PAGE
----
Bornc. 280
Paroxa, Isles of Velar
Diedc. 340
OccupationPlaywright, poet
GenreComedy, epic
Notable worksThe Eight Voyages of Niracs the Wanderer
The Dance of the Gods
Years active300-340

Malinos of Paroxa was a 4th-century poet and playwright from Paroxa, a town on the Velaran island of Tavlar. He was a prolific author, writing over eighty plays including two great epics, and is often regarded as one of the greatest writers in Velaran history.


Malinos was born around 280 AD to an important Paroxan family and lived what he called "an unnarratable life" until, at the age of 22 (the Velaran age of majority), he visited Txir to see a play by Qúmoia, considered the greatest poet of his era. Stirred to a love of theatre, Malinos immediately spent what money he had to pay for passage home on writing material and spent a week writing his first comedy. He used his family's political connections, his father being Paroxa's Master of the Assembly, to arrange a performance of his play in a small theatre in Txir and earned enough money to book passage on a ship. As he was about to board his ship, he was intercepted by the wealthy Txirusian landowner Komavos, who offered to buy the play and to be Malinos' patron for any future productions. Malinos accepted, handing him the script right then, and returned to Paroxa to write. He did not return to Txir for several years, but sent Komavos new plays every few months. The plays were well-received in Txir and many were quickly disseminated across the archipelago.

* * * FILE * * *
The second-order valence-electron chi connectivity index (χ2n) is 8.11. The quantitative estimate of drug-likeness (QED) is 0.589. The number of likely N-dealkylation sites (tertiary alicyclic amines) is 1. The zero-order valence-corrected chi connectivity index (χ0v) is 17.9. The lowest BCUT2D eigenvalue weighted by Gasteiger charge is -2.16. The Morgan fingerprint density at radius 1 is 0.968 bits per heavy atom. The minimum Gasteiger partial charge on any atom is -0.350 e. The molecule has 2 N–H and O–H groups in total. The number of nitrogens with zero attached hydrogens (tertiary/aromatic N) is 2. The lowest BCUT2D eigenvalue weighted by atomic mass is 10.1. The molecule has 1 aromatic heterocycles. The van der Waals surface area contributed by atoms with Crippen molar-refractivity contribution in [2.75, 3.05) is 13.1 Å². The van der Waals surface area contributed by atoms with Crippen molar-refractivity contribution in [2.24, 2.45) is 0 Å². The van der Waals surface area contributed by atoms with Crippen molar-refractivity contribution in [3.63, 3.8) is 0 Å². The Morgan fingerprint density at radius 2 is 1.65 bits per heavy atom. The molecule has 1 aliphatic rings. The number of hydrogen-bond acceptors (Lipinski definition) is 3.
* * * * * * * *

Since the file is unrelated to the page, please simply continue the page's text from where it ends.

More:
Malinos' Amphitheatre, in Paroxa, was built specifically for showing his plays

About 310, Malinos completed his first epic The Eight Voyages of Niracs the Wanderer. He wished for its debut performance to take place in Paroxa, his hometown, as several of his earlier comedies had, but the owners of the theatre refused to give him his requested three days in a row to act out the entire epic, as Malinos' success had made Paroxa a major destination for travelling performers and its theatre was regularly fully scheduled for months in advance. Frustrated, Malinos turned to his patron for help. Komavos arranged and financed the construction of a new amphitheatre in a matter of months. The Eight Voyages proved more popular than Malinos had ever expected, and the new theatre was consistently filled for each performance with people attending from across Tavlar and even other islands.

Komavos died in 323. Malinos continued to write and publish his works, now self-financed, and in 335 he put on his second epic, The Dance of the Gods to tremendous acclaim. He died just a few years later in his house in Paroxa.